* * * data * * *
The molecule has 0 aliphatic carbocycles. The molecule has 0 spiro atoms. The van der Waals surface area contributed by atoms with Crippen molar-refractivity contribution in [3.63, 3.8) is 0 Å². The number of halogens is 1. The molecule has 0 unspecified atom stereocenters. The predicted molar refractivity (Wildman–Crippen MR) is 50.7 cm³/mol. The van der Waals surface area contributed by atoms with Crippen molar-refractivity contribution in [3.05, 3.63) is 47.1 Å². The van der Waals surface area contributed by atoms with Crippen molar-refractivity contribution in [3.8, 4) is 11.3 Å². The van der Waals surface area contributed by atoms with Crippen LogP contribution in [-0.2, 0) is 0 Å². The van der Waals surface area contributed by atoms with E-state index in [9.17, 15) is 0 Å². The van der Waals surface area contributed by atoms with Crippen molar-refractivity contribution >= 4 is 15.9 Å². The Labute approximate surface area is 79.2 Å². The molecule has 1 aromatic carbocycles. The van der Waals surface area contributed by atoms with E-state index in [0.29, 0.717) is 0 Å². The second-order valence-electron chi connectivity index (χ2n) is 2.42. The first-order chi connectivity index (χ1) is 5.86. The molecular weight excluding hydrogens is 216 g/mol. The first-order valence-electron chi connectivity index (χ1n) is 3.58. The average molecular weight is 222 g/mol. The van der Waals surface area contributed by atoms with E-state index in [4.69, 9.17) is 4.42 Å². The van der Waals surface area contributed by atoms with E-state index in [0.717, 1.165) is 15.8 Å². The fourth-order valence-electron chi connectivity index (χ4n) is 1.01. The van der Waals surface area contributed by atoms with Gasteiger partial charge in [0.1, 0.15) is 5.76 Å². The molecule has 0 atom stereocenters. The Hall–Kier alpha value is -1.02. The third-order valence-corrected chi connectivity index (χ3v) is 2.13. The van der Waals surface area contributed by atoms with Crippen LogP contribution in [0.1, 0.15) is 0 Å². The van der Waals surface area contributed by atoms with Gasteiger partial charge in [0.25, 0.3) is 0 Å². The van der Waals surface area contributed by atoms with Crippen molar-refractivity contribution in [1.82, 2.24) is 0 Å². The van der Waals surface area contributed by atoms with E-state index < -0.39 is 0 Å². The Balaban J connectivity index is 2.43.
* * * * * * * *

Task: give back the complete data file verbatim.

The molecule has 0 aliphatic carbocycles. The molecule has 0 spiro atoms. The van der Waals surface area contributed by atoms with Crippen molar-refractivity contribution in [3.63, 3.8) is 0 Å². The number of halogens is 1. The molecule has 0 unspecified atom stereocenters. The predicted molar refractivity (Wildman–Crippen MR) is 50.7 cm³/mol. The van der Waals surface area contributed by atoms with Crippen molar-refractivity contribution in [3.05, 3.63) is 47.1 Å². The van der Waals surface area contributed by atoms with Crippen molar-refractivity contribution in [3.8, 4) is 11.3 Å². The van der Waals surface area contributed by atoms with Crippen LogP contribution in [-0.2, 0) is 0 Å². The van der Waals surface area contributed by atoms with E-state index in [9.17, 15) is 0 Å². The van der Waals surface area contributed by atoms with Crippen molar-refractivity contribution >= 4 is 15.9 Å². The Labute approximate surface area is 79.2 Å². The molecule has 1 aromatic carbocycles. The van der Waals surface area contributed by atoms with E-state index in [0.29, 0.717) is 0 Å². The second-order valence-electron chi connectivity index (χ2n) is 2.42. The first-order chi connectivity index (χ1) is 5.86. The molecular weight excluding hydrogens is 216 g/mol. The first-order valence-electron chi connectivity index (χ1n) is 3.58. The average molecular weight is 222 g/mol. The van der Waals surface area contributed by atoms with E-state index in [4.69, 9.17) is 4.42 Å². The van der Waals surface area contributed by atoms with E-state index in [0.717, 1.165) is 15.8 Å². The fourth-order valence-electron chi connectivity index (χ4n) is 1.01. The van der Waals surface area contributed by atoms with Gasteiger partial charge in [0.1, 0.15) is 5.76 Å². The molecule has 0 atom stereocenters. The Hall–Kier alpha value is -1.02. The third-order valence-corrected chi connectivity index (χ3v) is 2.13. The van der Waals surface area contributed by atoms with Crippen LogP contribution in [0.1, 0.15) is 0 Å². The van der Waals surface area contributed by atoms with Gasteiger partial charge in [0.25, 0.3) is 0 Å². The van der Waals surface area contributed by atoms with Crippen molar-refractivity contribution in [1.82, 2.24) is 0 Å². The van der Waals surface area contributed by atoms with E-state index < -0.39 is 0 Å². The Balaban J connectivity index is 2.43.